UPDATED Visa approves RIM tool for secure mobile payments

Alex Walls
January 16, 2013


The backend process referred to how a financial institution could install and personalize credentials onto a mobile device so it could be used to make a payment or gain access to a building, a RIM spokesman said.  The credentials usually stored on a chip on credit cards, which would be sent to a company to physically attach it to a card, had to be transmitted to a device and connections to the chip needed to be managed since multiple providers would need to send credentials to the device.  RIM’s infrastructure managed the chip  or Secure Element and facilitated the process financial institutions used to provide credentials securely to the SIM card on any NFC-enabled device.

Visa’s approval for RIM’s delivery process and its security told card institutions they could safely deliver the necessary credentials to a customer’s smartphone to allow them to start making ‘tap-and-go’ payments with the device, he said.

However, it looks like this process still replies on NFC chips being in smartphones, a large hurdle to uptake of the technology, as detailed below.

The process was involved, he said, which included on-site review to evaluate physical and logical security.

Visa has approved Research In Motion’s backend solution for secure mobile payments.

Specifically, RIM’s Secure Element Manager (SEM) solution for Near Field Communication mobile payments, its backend tool for carriers that, RIM said, securely manages credentials on SIM cards installed in all NFC enabled devices.
In Canada, Enstream, a joint venture of Canada’s three largest carriers (Bell, Rogers, TELUS), chose RIM’s SEM solution to enable the provisioning of handsets.

Visa’s approval signals to card issuers (e.g. financial institutions) that they can start provisioning customer’s smartphones via this solution.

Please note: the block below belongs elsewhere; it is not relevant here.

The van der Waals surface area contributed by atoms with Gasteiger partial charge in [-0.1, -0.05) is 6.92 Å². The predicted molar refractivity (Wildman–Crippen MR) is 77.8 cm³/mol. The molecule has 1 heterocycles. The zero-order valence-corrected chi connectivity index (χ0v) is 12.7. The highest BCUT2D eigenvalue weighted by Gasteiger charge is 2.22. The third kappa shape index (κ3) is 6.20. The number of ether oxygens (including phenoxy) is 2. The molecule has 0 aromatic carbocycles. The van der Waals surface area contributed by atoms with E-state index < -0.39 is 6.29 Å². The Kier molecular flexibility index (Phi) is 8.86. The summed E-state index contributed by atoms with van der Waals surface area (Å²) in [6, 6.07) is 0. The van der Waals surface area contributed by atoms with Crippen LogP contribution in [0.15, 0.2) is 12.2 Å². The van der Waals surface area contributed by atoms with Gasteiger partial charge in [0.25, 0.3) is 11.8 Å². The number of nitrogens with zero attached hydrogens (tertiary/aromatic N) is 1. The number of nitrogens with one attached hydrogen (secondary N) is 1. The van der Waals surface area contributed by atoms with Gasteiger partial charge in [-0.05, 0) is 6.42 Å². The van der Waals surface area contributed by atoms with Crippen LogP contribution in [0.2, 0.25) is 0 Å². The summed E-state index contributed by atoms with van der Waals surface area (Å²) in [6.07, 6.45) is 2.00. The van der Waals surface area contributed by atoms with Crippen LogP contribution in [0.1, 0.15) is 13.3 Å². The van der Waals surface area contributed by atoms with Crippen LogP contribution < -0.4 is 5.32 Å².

NFC has been around for a while and while in 2011 was lauded the future of mobile payment, the momentum behind the system, which involves contactless transmission of data when two devices are in close proximity, has slumped recently.

Don’t we have Bluetooth, you may ask, particularly if you have been a eating blue iced lolly?  NFC uses less power than Bluetooth and doesn’t require pairing, hence its preference by manufacturers.

But there just aren’t enough NFC enabled smartphones around, with Apple leaving the technology out of the iPhone 5.  ICM analyst Jamie Belnikoff told What Mobile a major barrier to take up of the technology in 2013 would that smart phone users tended to be tied into long contracts and people wouldn’t break them just to get an NFC enabled device.

RIM NFC services and TSM product management senior director Frank Maduri said the approval from Visa would enable carriers to support Visa issuing banks and financial institutions.
“We now offer carriers a robust solution with around-the-clock global support that works on any NFC-capable device, and meets the stringent technology and usability guidelines for Visa.”

Informa Telecoms and Media principal analyst Andy Castonguay said gaining formal approval as secure element manager  was an important step in expanding its role as a security partner for mobile payment solutions globally.

“RIM’s secure network operations center provides a unique combination of global geographic reach, and has established trusted relationships with hundreds of carriers around the world with an unparalleled reputation for security, which sets RIM apart as an SEM partner in the growing mobile payments space.”

EnStream has deployed mobile payments in Canada uisng RIM’s SEM solution recently, RIM said.

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